To some these proposals may appear unduly ambitious. I acknowledge that they would involve changes in established practices, and that the fine details would require refinement and careful thinking through. There are always problems and negative points that can be identified with any new system of this type. The attraction of such a scheme, however, is that it would provide a framework for addressing the difficulties that are liable to arise where too great a distance develops between Government and the Commission during our project work; the result of such a distancing effect can be that valuable law reform work is wasted or becomes out of date or has to be redone.  

Available expertise

The second area where I consider that there may be some possible scope for developing the way in which we go about our work relates to the harnessing of legal expertise for our projects. Greater flexibility may have some attractions. Partnership arrangements between the Commission and the university law schools might be one possible option, thus allowing for academic staff to be seconded to the Commission to work on projects in which they have particular expertise and to which they can bring the benefit of their research. I would have thought that the type of intensive analytical work carried out in the course of a law reform project would be recognised as having scholarly merit and practical impact for the purposes of receiving accreditation as acceptable published academic work.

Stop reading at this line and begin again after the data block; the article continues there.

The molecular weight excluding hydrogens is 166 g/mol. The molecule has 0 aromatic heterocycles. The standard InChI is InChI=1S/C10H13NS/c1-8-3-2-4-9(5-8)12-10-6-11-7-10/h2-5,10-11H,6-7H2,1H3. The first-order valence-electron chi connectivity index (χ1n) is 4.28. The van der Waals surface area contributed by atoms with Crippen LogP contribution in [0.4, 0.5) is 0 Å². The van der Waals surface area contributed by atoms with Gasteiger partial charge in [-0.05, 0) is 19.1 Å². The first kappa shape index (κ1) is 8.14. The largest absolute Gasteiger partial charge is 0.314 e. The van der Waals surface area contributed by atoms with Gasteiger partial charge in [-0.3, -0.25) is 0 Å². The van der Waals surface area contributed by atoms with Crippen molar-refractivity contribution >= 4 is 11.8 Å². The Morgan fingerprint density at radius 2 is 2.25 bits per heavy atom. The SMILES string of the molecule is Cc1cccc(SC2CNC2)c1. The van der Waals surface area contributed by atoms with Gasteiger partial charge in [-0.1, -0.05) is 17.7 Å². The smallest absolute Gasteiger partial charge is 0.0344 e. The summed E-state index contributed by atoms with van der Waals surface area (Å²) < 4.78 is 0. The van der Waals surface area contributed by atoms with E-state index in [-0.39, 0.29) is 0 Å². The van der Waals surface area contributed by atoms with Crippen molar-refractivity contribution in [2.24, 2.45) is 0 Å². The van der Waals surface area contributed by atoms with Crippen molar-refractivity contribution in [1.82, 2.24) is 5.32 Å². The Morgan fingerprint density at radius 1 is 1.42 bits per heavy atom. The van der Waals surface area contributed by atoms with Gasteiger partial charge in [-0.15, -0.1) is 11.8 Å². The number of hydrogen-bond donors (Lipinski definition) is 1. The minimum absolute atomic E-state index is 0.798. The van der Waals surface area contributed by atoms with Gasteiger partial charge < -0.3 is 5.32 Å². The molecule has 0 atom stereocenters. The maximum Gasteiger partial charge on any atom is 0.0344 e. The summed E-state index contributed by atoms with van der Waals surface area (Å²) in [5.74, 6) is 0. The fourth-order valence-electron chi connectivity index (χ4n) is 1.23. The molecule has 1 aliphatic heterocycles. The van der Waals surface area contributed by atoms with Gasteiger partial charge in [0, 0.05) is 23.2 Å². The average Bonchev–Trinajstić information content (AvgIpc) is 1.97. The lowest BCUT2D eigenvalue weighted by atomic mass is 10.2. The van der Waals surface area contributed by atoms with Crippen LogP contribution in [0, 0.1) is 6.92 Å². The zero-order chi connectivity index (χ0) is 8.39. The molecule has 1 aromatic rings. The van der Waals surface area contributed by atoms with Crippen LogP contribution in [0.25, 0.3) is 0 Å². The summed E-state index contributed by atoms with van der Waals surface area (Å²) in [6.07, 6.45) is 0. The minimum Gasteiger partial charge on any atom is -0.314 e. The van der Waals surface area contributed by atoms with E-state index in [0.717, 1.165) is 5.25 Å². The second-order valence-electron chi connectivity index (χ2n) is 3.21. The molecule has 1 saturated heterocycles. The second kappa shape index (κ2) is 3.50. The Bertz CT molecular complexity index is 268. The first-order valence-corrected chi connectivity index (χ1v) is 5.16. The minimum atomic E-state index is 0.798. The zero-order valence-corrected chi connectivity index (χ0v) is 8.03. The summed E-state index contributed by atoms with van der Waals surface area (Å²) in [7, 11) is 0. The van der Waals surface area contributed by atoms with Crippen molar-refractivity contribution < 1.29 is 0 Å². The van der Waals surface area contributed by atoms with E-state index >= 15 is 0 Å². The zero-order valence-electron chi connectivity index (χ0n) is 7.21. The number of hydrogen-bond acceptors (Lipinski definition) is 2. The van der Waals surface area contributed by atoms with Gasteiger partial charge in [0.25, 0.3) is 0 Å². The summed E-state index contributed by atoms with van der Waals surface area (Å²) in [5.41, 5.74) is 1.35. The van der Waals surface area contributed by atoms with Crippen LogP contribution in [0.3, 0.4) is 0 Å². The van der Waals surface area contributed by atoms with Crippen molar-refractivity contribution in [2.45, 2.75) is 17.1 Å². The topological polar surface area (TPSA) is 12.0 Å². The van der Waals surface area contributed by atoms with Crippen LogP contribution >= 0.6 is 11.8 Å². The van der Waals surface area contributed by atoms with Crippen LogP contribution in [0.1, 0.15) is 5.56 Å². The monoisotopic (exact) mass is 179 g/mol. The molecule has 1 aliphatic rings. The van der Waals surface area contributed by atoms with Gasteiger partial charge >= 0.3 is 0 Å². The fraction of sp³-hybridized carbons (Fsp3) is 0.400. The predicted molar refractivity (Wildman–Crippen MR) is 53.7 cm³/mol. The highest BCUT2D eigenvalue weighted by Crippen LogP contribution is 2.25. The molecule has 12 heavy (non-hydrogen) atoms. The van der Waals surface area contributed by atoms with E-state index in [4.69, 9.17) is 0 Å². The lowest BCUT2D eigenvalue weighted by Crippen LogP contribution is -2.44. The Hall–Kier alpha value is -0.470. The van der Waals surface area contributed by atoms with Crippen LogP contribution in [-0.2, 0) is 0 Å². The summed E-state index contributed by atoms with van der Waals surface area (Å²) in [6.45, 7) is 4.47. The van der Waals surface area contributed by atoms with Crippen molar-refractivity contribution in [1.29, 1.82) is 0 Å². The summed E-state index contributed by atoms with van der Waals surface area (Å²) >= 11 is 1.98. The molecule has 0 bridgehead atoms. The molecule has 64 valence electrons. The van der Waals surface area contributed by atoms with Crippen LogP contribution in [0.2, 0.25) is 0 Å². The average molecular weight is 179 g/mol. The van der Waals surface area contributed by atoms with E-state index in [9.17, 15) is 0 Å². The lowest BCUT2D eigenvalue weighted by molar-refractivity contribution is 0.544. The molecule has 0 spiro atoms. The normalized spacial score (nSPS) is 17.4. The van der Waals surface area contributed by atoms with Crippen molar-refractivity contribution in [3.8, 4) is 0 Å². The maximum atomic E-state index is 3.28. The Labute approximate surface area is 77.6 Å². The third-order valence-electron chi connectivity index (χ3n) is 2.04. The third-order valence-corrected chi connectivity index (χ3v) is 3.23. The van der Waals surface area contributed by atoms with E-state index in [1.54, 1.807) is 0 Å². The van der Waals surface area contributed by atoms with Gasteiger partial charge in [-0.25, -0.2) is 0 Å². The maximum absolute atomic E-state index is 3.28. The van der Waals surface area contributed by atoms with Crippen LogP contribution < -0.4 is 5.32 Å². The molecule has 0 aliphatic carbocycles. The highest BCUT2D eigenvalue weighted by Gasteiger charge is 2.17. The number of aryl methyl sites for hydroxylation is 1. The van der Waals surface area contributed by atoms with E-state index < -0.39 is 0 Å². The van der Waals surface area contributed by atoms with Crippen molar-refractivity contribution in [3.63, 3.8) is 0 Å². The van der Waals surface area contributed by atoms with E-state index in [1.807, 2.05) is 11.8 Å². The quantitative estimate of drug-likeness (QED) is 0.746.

In voicing these thoughts, I do not for one moment intend to imply any criticism of current or past Commissioners, or indeed of the Commission’s legal staff, all of whom are solicitors seconded from the Government Legal Service for Scotland; they do an excellent job in difficult and demanding circumstances. It seems to me, however, that there may be advantages, in the case of some projects, in considering whether the engagement of academic or other consultants (perhaps even from the private sector) with established knowledge in particular areas would add value to our work.

The Acid Test

At the same meeting, Commissioner David Johnston QC gave an address entitled “How Law Commissions work: some lessons from the past”.